Pakistan Supreme Court delays Musharraf treason hearing

[JURIST] Justice Jawwad Skawaja [official website] of the Supreme Court of Pakistan ruled on Tuesday that the trial for former Pakistani president and military ruler Pervez Musharraf [BBC profile; JURIST news archive] will be postponed until April 15. While the decision was designed to give Musharraf's lawyers enough time to prepare a response to the allegations, the court rejected [Al Jazeera report] his plea to delay the trial until after the May 11 general election. The Pakistani Supreme Court ruled [text PDF; JURIST report] yesterday that Musharraf must remain in the country until he has responded to allegations of treason for his 1999 overthrow [BBC backgrounder] of the democratically-elected prime minister Nawaz Sharif [JURIST report] and his subsequent suspension [AP report] of the nation's constitution. Musharraf is also accused of being involved in the assassination of former Pakistani prime minister Benazir Bhutto [JURIST news archive]. Following a four year self-imposed exile, Musharraf returned to Pakistan in March to be a candidate in Pakistan's parliamentary elections.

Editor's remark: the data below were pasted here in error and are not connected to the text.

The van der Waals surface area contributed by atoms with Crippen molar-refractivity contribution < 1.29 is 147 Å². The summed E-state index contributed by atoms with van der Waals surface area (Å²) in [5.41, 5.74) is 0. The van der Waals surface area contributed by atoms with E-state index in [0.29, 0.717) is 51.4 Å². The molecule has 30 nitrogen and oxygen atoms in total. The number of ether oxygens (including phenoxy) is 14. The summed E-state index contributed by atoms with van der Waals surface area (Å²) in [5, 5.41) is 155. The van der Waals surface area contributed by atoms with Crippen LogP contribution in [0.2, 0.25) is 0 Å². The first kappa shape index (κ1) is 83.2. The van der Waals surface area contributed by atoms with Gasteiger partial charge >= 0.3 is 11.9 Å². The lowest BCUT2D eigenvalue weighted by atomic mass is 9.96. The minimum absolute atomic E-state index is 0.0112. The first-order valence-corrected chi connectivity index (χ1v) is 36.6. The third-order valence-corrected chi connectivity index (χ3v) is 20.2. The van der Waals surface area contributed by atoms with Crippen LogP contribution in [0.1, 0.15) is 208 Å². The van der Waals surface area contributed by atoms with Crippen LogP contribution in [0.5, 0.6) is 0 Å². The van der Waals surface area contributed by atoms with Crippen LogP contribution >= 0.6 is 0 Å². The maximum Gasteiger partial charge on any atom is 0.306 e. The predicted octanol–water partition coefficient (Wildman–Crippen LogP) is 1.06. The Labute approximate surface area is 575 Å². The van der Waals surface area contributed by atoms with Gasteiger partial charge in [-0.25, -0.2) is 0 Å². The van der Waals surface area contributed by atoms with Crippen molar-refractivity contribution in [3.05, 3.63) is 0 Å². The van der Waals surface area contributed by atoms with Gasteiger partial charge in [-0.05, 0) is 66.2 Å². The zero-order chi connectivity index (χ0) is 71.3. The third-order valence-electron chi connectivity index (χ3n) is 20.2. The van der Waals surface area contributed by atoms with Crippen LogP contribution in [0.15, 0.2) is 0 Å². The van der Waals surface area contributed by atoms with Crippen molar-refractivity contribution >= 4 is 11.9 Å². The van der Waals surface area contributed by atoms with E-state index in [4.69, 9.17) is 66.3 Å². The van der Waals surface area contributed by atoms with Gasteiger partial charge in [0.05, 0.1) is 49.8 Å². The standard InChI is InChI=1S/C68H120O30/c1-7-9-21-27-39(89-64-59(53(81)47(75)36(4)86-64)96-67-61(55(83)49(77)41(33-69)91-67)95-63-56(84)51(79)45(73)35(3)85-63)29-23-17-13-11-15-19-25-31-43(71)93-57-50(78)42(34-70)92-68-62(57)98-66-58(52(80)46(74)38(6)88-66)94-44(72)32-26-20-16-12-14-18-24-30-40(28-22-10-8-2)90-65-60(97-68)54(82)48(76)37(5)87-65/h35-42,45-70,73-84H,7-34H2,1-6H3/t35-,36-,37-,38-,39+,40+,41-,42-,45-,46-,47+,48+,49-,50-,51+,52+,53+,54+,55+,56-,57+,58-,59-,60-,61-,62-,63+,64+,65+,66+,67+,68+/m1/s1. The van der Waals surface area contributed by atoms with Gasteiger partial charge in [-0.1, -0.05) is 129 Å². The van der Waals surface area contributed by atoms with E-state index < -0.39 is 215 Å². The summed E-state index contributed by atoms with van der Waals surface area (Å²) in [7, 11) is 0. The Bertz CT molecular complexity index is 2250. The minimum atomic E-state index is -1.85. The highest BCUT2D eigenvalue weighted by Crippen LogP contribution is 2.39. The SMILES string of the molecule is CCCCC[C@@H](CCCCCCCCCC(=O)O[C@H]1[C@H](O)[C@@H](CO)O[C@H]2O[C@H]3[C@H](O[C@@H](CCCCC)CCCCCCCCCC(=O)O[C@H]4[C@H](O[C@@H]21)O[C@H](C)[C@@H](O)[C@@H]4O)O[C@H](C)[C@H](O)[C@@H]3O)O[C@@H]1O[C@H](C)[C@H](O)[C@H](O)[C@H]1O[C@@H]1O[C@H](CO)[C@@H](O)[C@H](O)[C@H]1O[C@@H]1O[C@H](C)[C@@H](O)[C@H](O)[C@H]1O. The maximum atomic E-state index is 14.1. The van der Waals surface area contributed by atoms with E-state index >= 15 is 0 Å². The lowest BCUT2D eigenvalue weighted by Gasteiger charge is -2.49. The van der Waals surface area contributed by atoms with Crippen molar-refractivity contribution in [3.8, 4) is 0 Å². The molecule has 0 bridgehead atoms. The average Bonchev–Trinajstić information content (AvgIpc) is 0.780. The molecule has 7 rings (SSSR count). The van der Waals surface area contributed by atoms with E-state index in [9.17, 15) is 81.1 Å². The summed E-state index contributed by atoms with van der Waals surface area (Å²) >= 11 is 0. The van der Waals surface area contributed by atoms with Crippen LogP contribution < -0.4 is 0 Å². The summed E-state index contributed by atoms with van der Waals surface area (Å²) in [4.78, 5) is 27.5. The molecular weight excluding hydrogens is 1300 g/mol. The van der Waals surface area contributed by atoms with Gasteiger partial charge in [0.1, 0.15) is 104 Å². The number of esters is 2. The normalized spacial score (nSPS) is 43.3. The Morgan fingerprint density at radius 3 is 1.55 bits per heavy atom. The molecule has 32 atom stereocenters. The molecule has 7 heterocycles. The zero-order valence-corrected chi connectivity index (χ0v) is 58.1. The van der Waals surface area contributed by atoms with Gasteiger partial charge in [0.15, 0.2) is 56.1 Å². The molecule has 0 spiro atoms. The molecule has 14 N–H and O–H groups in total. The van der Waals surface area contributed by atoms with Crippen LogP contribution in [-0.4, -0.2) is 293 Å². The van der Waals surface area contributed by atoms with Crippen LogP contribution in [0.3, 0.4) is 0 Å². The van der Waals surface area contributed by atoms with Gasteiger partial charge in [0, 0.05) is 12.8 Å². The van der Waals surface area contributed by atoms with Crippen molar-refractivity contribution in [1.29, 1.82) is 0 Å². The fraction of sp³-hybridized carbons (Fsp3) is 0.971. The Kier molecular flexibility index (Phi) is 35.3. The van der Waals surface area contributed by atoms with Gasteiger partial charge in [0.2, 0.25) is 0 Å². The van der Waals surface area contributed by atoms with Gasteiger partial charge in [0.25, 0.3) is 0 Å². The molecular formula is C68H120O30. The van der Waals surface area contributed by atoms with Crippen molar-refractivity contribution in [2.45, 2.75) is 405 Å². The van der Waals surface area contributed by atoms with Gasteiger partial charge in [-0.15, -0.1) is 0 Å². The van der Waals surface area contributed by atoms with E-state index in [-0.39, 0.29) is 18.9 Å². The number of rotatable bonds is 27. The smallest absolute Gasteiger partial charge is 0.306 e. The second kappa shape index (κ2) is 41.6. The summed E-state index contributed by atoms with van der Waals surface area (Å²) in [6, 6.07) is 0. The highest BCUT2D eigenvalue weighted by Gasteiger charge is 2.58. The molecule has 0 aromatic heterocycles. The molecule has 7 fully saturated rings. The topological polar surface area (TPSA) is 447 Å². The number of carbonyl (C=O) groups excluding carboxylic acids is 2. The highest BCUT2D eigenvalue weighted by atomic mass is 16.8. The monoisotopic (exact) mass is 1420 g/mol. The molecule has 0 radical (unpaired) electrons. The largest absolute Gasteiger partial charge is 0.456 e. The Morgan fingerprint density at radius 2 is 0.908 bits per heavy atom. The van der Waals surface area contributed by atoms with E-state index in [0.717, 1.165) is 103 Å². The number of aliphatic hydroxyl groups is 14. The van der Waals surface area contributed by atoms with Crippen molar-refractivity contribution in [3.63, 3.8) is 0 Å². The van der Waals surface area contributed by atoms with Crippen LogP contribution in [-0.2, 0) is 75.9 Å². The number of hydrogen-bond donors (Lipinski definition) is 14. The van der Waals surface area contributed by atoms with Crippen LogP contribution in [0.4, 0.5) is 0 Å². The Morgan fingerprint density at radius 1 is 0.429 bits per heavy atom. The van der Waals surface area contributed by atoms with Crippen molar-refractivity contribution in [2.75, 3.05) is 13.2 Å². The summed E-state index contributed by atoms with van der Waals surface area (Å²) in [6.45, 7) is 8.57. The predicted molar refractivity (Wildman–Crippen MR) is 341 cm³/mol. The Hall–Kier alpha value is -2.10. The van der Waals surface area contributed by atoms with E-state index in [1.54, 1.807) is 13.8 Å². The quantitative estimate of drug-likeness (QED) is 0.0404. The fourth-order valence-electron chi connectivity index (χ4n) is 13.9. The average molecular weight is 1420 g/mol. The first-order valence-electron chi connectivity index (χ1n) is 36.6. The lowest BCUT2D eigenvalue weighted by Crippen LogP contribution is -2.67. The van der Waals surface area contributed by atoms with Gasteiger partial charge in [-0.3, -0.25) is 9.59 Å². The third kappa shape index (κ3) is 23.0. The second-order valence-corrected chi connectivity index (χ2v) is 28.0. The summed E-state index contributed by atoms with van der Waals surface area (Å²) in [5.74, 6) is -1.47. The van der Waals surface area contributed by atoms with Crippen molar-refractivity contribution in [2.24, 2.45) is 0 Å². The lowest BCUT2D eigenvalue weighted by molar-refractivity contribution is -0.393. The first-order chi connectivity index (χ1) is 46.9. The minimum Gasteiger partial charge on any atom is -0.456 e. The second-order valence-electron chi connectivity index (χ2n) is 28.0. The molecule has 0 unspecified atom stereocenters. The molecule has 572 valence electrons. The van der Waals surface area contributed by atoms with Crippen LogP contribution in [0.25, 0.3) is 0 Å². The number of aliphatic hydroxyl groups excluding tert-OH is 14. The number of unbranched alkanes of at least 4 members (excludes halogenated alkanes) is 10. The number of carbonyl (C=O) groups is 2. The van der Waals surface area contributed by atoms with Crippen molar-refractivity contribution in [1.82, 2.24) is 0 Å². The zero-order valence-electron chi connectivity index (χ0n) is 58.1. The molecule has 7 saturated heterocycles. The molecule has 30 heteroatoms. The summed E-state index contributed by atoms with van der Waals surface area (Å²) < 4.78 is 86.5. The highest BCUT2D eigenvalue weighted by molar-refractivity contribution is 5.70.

Musharraf's return to Pakistan has been controversial. In March, Human Rights Watch urged [JURIST report] Pakistan to hold Musharraf accountable for alleged human rights abuses upon his return to the country. Last year, Pakistani authorities pledged to arrest [JURIST report] Musharrf for his alleged involvement in Bhutto's assassination. In August 2011, a court ordered seizure of his property [JURIST report] and froze his bank account after he failed to respond to multiple subpoenas regarding the assassination investigation. In February 2011, Pakistani authorities issued an arrest warrant for Musharraf but were unable to serve the warrant [JURIST report] because he was in London. The warrant was issued weeks after investigations revealed [JURIST report] that Musharraf had issued orders to the police officers accused of failing to protect Bhutto to remove security detail for her departure on the day of her assassination.

 

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